Sothis was the goddess personifying the dog-star Sirius, the bright appearance of which in the July dawn sky announced the annual flooding of the Nile.
The Egyptian name of the goddess was "Sopdet", from which came the Greek Sothis, normally used in Ancient Egyptian studies. She is portrayed as a lady with a star on her head.
As early as the First Dynasty, Sothis was called bringer of the New Year and the Nile Flood. The agricultural calendar started with the rise of the Nile. Gradually Sothis became linked with the constellation Orion, because of the prosperity which resulted from the fertile silt left by the receding waters of the river.
In the Pyramid texts, there is clear evidence that the king unites with his sister Sothis who gives birth to the morning star. She is also the king’s guide to the heavenly Field of Rushes.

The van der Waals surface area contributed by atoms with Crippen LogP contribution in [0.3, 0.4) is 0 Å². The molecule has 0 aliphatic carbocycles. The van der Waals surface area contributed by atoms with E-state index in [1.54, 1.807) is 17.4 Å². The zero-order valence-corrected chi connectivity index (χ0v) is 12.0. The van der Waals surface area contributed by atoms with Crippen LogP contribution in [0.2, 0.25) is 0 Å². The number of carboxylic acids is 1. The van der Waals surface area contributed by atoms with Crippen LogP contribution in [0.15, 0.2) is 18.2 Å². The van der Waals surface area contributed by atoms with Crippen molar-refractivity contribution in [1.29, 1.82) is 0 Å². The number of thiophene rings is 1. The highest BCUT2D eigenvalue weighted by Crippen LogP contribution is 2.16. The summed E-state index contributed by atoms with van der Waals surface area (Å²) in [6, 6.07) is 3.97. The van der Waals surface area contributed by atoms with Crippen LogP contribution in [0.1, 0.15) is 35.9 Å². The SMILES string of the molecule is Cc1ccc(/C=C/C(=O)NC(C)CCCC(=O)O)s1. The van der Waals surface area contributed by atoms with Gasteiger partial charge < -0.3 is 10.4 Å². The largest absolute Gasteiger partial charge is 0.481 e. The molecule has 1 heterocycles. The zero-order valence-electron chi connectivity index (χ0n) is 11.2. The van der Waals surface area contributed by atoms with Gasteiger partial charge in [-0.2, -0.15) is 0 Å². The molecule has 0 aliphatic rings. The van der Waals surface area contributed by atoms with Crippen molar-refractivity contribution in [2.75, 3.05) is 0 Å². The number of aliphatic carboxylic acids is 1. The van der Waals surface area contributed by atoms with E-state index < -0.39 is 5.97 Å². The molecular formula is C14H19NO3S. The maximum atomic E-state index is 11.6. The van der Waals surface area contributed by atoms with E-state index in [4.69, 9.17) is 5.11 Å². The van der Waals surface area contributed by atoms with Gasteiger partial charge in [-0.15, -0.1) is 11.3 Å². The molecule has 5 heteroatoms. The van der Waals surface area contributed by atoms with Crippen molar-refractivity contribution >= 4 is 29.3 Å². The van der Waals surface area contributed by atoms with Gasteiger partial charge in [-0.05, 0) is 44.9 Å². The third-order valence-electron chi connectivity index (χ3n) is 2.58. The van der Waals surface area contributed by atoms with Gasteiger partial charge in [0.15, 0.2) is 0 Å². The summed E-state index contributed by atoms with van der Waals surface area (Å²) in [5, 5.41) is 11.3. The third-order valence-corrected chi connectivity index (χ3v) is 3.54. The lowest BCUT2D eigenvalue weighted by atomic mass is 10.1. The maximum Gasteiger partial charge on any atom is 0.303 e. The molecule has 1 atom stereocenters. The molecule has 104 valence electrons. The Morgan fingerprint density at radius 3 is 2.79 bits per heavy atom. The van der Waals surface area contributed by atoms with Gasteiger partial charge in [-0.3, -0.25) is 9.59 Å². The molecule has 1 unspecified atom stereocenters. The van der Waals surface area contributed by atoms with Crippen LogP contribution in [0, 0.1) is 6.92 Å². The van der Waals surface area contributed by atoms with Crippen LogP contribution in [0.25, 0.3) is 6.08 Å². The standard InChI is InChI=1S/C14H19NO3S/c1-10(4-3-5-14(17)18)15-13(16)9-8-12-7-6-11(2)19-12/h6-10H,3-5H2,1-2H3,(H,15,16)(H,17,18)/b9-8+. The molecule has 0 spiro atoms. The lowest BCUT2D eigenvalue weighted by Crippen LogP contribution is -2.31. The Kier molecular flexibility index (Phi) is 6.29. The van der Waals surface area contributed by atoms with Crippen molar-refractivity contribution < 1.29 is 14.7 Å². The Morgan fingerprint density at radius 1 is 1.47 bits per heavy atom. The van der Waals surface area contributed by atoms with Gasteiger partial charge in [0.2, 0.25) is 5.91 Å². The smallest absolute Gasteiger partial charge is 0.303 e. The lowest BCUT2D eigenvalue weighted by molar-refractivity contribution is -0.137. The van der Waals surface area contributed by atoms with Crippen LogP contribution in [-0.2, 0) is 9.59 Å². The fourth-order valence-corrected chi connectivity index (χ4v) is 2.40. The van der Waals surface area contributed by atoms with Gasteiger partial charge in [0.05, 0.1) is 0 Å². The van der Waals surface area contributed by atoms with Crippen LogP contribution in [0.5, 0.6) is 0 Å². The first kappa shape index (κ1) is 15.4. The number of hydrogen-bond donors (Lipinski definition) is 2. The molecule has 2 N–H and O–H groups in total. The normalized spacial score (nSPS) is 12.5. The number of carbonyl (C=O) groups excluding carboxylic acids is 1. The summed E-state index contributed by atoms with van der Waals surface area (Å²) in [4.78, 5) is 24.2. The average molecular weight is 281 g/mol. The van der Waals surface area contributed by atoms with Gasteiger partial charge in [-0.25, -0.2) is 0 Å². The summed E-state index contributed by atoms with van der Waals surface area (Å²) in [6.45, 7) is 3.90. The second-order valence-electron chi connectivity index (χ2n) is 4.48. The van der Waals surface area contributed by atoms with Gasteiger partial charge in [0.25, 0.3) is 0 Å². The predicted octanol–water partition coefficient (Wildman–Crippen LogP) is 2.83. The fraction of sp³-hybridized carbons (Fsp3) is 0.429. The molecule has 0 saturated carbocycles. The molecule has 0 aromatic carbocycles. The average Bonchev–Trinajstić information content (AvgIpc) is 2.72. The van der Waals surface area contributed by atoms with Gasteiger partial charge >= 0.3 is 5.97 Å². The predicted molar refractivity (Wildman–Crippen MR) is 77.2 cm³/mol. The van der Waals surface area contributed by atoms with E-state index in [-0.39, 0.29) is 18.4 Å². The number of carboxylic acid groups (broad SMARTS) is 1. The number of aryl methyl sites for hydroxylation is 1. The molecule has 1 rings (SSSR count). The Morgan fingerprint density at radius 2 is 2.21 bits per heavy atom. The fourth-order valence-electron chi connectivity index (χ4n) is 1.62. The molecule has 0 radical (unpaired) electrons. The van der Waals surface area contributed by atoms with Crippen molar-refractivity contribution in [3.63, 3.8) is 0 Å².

In the Lamentations of Isis and Nepthys (a fourth century BC papyrus), Isis states that she is Sothis, who will without fail follow Osiris in his manifestation as Orion in heaven. In the Late Period, the cult of Isis-Sothis resulted in less individuality for Sothis, and Greek versions of this double deity caused Sothis to be even further separated from her Pharaonic origins.
Both Sothis and Orion are astral symbols for abundant crops.
Main center of worship:
20th Nome, Lower Egypt
Festivals: (exact dates not historically verified)
25th July – 7th Thuthi - Annual flooding of the Nile.
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- Sirius c'est du sérieux
- Les égyptiens l'appelaient Sopdet (Sothis en grec) et une dualité dans la relation Isis/Osiris avec celle des constellations Canis Majeur/Orion a été démontré, Sirius étant dans la constellation du chien (Canis major).
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